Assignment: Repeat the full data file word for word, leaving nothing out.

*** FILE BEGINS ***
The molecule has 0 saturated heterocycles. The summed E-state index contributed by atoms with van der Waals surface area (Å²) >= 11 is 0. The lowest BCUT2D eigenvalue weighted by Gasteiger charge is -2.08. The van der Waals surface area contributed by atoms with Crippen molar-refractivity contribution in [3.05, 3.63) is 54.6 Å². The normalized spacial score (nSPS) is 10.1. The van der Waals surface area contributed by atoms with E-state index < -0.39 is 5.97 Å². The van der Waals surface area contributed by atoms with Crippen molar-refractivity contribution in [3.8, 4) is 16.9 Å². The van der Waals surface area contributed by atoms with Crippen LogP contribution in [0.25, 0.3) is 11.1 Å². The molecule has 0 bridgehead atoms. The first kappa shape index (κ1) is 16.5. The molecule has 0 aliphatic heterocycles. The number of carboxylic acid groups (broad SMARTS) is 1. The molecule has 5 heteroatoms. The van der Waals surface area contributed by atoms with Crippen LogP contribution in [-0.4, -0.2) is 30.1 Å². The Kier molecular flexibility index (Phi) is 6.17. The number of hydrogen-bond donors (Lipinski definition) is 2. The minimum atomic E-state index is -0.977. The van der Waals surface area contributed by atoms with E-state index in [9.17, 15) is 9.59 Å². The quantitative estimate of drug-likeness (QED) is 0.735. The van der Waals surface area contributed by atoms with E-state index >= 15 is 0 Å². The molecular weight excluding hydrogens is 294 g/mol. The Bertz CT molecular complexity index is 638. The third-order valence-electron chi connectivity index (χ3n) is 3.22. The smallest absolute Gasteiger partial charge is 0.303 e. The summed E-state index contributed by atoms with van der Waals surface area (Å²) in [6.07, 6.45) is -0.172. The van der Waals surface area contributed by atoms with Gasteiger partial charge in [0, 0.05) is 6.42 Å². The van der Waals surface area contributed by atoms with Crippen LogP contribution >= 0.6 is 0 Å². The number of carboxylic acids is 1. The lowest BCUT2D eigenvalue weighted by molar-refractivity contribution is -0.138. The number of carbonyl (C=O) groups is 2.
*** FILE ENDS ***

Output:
The molecule has 0 saturated heterocycles. The summed E-state index contributed by atoms with van der Waals surface area (Å²) >= 11 is 0. The lowest BCUT2D eigenvalue weighted by Gasteiger charge is -2.08. The van der Waals surface area contributed by atoms with Crippen molar-refractivity contribution in [3.05, 3.63) is 54.6 Å². The normalized spacial score (nSPS) is 10.1. The van der Waals surface area contributed by atoms with E-state index < -0.39 is 5.97 Å². The van der Waals surface area contributed by atoms with Crippen molar-refractivity contribution in [3.8, 4) is 16.9 Å². The van der Waals surface area contributed by atoms with Crippen LogP contribution in [0.25, 0.3) is 11.1 Å². The molecule has 0 bridgehead atoms. The first kappa shape index (κ1) is 16.5. The molecule has 0 aliphatic heterocycles. The number of carboxylic acid groups (broad SMARTS) is 1. The molecule has 5 heteroatoms. The van der Waals surface area contributed by atoms with Crippen LogP contribution in [-0.4, -0.2) is 30.1 Å². The Kier molecular flexibility index (Phi) is 6.17. The number of hydrogen-bond donors (Lipinski definition) is 2. The minimum atomic E-state index is -0.977. The van der Waals surface area contributed by atoms with E-state index in [9.17, 15) is 9.59 Å². The quantitative estimate of drug-likeness (QED) is 0.735. The van der Waals surface area contributed by atoms with E-state index >= 15 is 0 Å². The molecular weight excluding hydrogens is 294 g/mol. The Bertz CT molecular complexity index is 638. The third-order valence-electron chi connectivity index (χ3n) is 3.22. The smallest absolute Gasteiger partial charge is 0.303 e. The summed E-state index contributed by atoms with van der Waals surface area (Å²) in [6.07, 6.45) is -0.172. The van der Waals surface area contributed by atoms with Gasteiger partial charge in [0, 0.05) is 6.42 Å². The van der Waals surface area contributed by atoms with Crippen LogP contribution >= 0.6 is 0 Å². The number of carboxylic acids is 1. The lowest BCUT2D eigenvalue weighted by molar-refractivity contribution is -0.138. The number of carbonyl (C=O) groups is 2.